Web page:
In another example, a visual relationship can visually connect two or more components so that the visual connection can be used by the tool 106 to map the component, or multiple components, to code template 112 or code template 114. For example, a visual relationship can be recognized based on the diagrams 102, 104 showing that “component 1” interacts with “component 2” (e.g., via the arrow indicating that data is exchanged in a two-way manner) and that “component 5” sends information to “component 4” (e.g., via the arrow indicating that data is only sent one way). In another example, a visual relationship can be recognized based on the diagrams 102, 104 illustrating “component 3” and “component 4” next to each other, or based on the spacing or distance between “component 3” and “component 4”. In yet another example, a visual relationship can be recognized based on the diagrams 102, 104 illustrating “component 3” and “component 4” being placed over or on top of “component 2”. In some instances, a visual relationship can be described using keywords (e.g., “connect”, “send”, “receive”, “retrieve”, etc.).
In yet another example, a visual shape can be used to distinguish a first component of a first type or classification from a second component of a second type or classification such that the visual shape can be used by the tool 106 to map the component to code template 112 or code template 114. As illustrated in diagrams 102, 104 the shapes can comprise squares, rectangles, ovals, or another common geometric shape. As an alternative, a visual shape can be pre-defined by the tool 106 for a specific component such as a database or a datastore (e.g., “component 1” in diagrams 102, 104).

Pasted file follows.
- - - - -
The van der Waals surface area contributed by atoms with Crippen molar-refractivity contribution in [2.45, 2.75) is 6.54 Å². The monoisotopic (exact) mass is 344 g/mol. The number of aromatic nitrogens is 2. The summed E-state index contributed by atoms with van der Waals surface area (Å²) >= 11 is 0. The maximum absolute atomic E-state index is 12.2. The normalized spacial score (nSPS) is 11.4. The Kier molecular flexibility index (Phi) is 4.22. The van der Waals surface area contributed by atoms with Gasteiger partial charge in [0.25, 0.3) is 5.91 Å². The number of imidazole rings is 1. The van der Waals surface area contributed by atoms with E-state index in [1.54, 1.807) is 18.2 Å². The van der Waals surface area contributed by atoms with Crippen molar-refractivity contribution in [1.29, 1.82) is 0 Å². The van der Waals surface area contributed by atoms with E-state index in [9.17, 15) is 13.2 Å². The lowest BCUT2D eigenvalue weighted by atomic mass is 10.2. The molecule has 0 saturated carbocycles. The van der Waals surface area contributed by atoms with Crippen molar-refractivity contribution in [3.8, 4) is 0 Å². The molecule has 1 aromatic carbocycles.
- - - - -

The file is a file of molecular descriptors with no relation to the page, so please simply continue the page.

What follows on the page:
Consequently, the characteristics of the diagram can be recognized and subsequently used by the tool 106 to map components to corresponding code templates 112, 114 as a starting point to generate and finalize (e.g., based on user review and input) code solutions 110 useable to implement the computer program or a portion of the computer program.
In various implementations, the tool 106 can also use the recognized characteristics to identify various coding options 116 and present the various coding options 116 for selection within a code template 114 on a user device. For instance, the coding options 116 can reflect the latest and most commonly used design patterns and/or best practices. A design pattern can be created and made available by a particular programming platform and can comprise a reusable solution to a commonly occurring problem within a given programming context. A best practice can also be created and made available by a particular programming platform and can comprise rules that the development community has learned over time which can help improve the quality of computer programs.